I’m not entirely certain what I thought I was going to do with 9 yards of french terry, but $3! per yard! what! I couldn’t pass it up. And I am slowly trying to work my way through it. Turns out it doesn’t hold dye as well as I thought it would, though. This dress was supposed to be navy. Yeah. Mistake 2.
Anyways, back to the sewing saga. Well, in the process of distracting myself with the
VERY CHALLENGING grading, I accidentally cut the front neckline on both the back and front pieces and quickly realized that I was screwed. Mistake 3. Fortunately I wasn’t planning on using the cowl neck anyways.
Following the directions, I applied the binding to the edges of the pocket and stitched, folded over, and top-stitched the top part of the the pocket. The directions only allow for the pocket on the shirt version of the pattern, with the edges of the pocket being sewn up in the side seams and the waistband. I figured I could top stitch those down later, using a regular old sweatshirt as a guide for construction, but I had to apply the casing first to avoid creating a catastrophe. At that point, I serged the shit out of the side seams (it still feels very dramatic when I use my new serger) and tried the thing on. Yeah, way too big on the top half ( a result of Mistake 1) and the back neckline was way too low (a result of Mistake 3). Here is where I started fixing things. I sewed a massive dart (about 2 inches wide at the top) down the center back to the waistline. Hopefully it just looks like a center back seam. It helped massively with the fit through the shoulders and removed some of the blousey-ness through the bodice. Its still a little big in the front, but trust me, its a MAJOR improvement.
I applied the casing and elastic as directed and then finished up the pocket by sewing down and top stitching the sides of the pocket and then the bottom of the pocket. The pocket is pretty wide and I would venture to say it would look better if it was a bit less wide, but I was OVER it at this point. I tried the dress on again and guess what? It was WAY too short! Mistake 4.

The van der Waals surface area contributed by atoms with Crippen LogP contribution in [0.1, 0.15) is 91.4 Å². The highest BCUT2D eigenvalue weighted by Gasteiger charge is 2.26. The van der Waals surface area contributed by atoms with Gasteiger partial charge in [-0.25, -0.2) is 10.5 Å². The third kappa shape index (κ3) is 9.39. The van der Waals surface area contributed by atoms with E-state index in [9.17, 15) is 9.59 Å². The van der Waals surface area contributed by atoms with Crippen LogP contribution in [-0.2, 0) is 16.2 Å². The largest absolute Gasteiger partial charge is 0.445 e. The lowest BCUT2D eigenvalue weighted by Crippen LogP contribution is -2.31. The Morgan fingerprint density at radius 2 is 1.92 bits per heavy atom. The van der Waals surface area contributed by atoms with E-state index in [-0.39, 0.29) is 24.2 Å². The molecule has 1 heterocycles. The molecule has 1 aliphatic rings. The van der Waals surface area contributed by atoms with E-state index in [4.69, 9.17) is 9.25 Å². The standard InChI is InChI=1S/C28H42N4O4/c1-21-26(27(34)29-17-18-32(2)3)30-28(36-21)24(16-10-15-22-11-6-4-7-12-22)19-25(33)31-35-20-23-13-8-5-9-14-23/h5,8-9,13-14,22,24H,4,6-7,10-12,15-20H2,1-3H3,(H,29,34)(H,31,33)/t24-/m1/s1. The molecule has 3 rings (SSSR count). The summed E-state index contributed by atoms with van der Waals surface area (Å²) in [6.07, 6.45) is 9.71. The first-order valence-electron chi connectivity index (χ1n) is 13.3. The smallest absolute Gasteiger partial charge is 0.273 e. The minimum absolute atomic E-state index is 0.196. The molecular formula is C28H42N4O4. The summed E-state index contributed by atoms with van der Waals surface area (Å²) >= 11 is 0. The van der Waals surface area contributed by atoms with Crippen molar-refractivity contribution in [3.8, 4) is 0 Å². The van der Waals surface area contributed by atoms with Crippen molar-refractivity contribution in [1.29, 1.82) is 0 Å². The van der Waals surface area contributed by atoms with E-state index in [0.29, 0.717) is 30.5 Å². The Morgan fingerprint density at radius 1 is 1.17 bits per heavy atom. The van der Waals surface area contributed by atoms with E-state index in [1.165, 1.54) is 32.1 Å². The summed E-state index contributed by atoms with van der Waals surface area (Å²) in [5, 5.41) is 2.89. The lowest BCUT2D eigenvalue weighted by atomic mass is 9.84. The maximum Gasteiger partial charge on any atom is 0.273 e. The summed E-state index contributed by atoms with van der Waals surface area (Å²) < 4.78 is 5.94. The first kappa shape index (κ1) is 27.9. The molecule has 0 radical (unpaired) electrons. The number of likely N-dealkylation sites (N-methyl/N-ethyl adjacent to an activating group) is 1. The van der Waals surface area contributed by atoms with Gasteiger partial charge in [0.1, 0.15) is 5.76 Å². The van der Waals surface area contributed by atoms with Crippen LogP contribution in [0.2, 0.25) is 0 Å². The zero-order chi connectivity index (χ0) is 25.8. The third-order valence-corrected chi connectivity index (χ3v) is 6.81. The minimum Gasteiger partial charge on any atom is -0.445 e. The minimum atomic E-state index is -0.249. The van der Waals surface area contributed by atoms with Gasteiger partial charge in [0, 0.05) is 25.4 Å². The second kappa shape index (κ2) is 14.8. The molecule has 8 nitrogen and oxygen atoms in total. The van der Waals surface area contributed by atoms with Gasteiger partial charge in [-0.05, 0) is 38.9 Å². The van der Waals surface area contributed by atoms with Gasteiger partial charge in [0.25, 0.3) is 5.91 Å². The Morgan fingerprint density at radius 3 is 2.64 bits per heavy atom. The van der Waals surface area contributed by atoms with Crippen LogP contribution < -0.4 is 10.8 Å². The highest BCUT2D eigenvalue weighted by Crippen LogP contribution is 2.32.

Well, at this point I was ready to embrace the “make it work” moment. I was out of the pre-dyed “navy” fabric, but fortunately I still had at least 6 yards of that white french terry laying on my floor. Good thing color blocking is trendy right now! I cut out a nice long panel, sewed it on to the bottom of the dress, and then hemmed it up to a length I liked. My serging skills are a bit lacking so the side seams at the the intersection of the panel and the dress are a bit wonky. I finished things up by applying knit binding made of the white french terry to the sleeves and neckline and the put a fork in it and called it done!
By some miracle clearly contrived by the sewing fairies, I managed to end up with a wearable finished project that ticks most of my sweatshirt dress boxes! I have indeed worn it to clean the house and go to the grocery store and will be certain to wear it on my next ski vacation. I haven’t washed it yet, so I’m keeping my fingers crossed that the dye job doesn’t run or fade too badly.
And that, my friends, is the saga of the sweatshirt dress. Whew!